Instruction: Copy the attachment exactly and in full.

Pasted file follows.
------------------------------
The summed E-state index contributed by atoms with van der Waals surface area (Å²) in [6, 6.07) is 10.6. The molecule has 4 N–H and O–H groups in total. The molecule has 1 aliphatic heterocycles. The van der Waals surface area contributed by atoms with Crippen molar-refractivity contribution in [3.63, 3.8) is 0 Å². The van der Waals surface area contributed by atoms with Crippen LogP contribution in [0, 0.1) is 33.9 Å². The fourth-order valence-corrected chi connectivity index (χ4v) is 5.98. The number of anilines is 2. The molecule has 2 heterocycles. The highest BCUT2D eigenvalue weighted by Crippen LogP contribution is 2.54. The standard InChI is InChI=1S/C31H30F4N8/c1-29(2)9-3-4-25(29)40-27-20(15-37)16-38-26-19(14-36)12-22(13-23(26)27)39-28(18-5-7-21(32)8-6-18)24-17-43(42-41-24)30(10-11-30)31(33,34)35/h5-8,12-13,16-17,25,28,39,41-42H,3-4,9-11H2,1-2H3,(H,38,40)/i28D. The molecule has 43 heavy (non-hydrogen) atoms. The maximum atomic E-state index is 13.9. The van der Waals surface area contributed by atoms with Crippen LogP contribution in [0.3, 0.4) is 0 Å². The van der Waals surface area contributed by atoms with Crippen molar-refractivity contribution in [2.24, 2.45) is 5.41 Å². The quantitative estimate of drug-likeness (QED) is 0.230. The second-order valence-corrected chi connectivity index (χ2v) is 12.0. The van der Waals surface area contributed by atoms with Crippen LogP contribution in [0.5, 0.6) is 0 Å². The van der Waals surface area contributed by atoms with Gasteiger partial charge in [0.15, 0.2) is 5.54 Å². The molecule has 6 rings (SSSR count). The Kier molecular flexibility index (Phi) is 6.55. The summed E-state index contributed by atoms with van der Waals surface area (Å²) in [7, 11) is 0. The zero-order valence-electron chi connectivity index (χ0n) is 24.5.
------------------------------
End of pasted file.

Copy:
The summed E-state index contributed by atoms with van der Waals surface area (Å²) in [6, 6.07) is 10.6. The molecule has 4 N–H and O–H groups in total. The molecule has 1 aliphatic heterocycles. The van der Waals surface area contributed by atoms with Crippen molar-refractivity contribution in [3.63, 3.8) is 0 Å². The van der Waals surface area contributed by atoms with Crippen LogP contribution in [0, 0.1) is 33.9 Å². The fourth-order valence-corrected chi connectivity index (χ4v) is 5.98. The number of anilines is 2. The molecule has 2 heterocycles. The highest BCUT2D eigenvalue weighted by Crippen LogP contribution is 2.54. The standard InChI is InChI=1S/C31H30F4N8/c1-29(2)9-3-4-25(29)40-27-20(15-37)16-38-26-19(14-36)12-22(13-23(26)27)39-28(18-5-7-21(32)8-6-18)24-17-43(42-41-24)30(10-11-30)31(33,34)35/h5-8,12-13,16-17,25,28,39,41-42H,3-4,9-11H2,1-2H3,(H,38,40)/i28D. The molecule has 43 heavy (non-hydrogen) atoms. The maximum atomic E-state index is 13.9. The van der Waals surface area contributed by atoms with Crippen LogP contribution in [0.3, 0.4) is 0 Å². The van der Waals surface area contributed by atoms with Crippen molar-refractivity contribution in [2.24, 2.45) is 5.41 Å². The quantitative estimate of drug-likeness (QED) is 0.230. The second-order valence-corrected chi connectivity index (χ2v) is 12.0. The van der Waals surface area contributed by atoms with Crippen LogP contribution in [0.5, 0.6) is 0 Å². The van der Waals surface area contributed by atoms with Gasteiger partial charge in [0.15, 0.2) is 5.54 Å². The molecule has 6 rings (SSSR count). The Kier molecular flexibility index (Phi) is 6.55. The summed E-state index contributed by atoms with van der Waals surface area (Å²) in [7, 11) is 0. The zero-order valence-electron chi connectivity index (χ0n) is 24.5.